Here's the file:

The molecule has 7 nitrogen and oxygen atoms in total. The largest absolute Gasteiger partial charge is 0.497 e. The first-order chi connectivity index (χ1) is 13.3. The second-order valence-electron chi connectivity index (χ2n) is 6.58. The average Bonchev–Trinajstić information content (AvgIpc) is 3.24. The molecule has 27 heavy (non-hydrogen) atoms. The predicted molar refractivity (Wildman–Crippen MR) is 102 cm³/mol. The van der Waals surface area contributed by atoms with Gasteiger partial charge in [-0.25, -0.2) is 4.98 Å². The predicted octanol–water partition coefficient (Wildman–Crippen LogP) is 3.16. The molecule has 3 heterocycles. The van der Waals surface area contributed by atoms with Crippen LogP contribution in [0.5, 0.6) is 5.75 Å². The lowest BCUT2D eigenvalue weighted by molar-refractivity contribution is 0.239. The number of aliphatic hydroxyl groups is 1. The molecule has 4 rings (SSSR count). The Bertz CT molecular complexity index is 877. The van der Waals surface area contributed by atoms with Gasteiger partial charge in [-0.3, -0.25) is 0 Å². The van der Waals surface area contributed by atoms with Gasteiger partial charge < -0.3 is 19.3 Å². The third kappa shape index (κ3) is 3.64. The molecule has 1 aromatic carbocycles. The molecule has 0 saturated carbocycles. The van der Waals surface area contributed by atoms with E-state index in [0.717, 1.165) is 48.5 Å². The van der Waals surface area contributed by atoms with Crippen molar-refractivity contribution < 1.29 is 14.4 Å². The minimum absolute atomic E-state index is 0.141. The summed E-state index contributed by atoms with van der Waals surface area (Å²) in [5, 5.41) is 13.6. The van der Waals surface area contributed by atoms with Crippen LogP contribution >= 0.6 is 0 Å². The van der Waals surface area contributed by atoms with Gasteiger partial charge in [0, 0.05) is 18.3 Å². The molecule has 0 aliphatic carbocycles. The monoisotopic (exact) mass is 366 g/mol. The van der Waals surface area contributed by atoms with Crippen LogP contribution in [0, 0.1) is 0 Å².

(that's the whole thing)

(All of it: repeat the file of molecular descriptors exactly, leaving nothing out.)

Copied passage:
The molecule has 7 nitrogen and oxygen atoms in total. The largest absolute Gasteiger partial charge is 0.497 e. The first-order chi connectivity index (χ1) is 13.3. The second-order valence-electron chi connectivity index (χ2n) is 6.58. The average Bonchev–Trinajstić information content (AvgIpc) is 3.24. The molecule has 27 heavy (non-hydrogen) atoms. The predicted molar refractivity (Wildman–Crippen MR) is 102 cm³/mol. The van der Waals surface area contributed by atoms with Gasteiger partial charge in [-0.25, -0.2) is 4.98 Å². The predicted octanol–water partition coefficient (Wildman–Crippen LogP) is 3.16. The molecule has 3 heterocycles. The van der Waals surface area contributed by atoms with Crippen LogP contribution in [0.5, 0.6) is 5.75 Å². The lowest BCUT2D eigenvalue weighted by molar-refractivity contribution is 0.239. The number of aliphatic hydroxyl groups is 1. The molecule has 4 rings (SSSR count). The Bertz CT molecular complexity index is 877. The van der Waals surface area contributed by atoms with Gasteiger partial charge in [-0.3, -0.25) is 0 Å². The van der Waals surface area contributed by atoms with Gasteiger partial charge < -0.3 is 19.3 Å². The third kappa shape index (κ3) is 3.64. The molecule has 1 aromatic carbocycles. The molecule has 0 saturated carbocycles. The van der Waals surface area contributed by atoms with E-state index in [0.717, 1.165) is 48.5 Å². The van der Waals surface area contributed by atoms with Crippen molar-refractivity contribution < 1.29 is 14.4 Å². The minimum absolute atomic E-state index is 0.141. The summed E-state index contributed by atoms with van der Waals surface area (Å²) in [5, 5.41) is 13.6. The van der Waals surface area contributed by atoms with Crippen LogP contribution >= 0.6 is 0 Å². The van der Waals surface area contributed by atoms with Gasteiger partial charge in [0, 0.05) is 18.3 Å². The molecule has 0 aliphatic carbocycles. The monoisotopic (exact) mass is 366 g/mol. The van der Waals surface area contributed by atoms with Crippen LogP contribution in [0, 0.1) is 0 Å².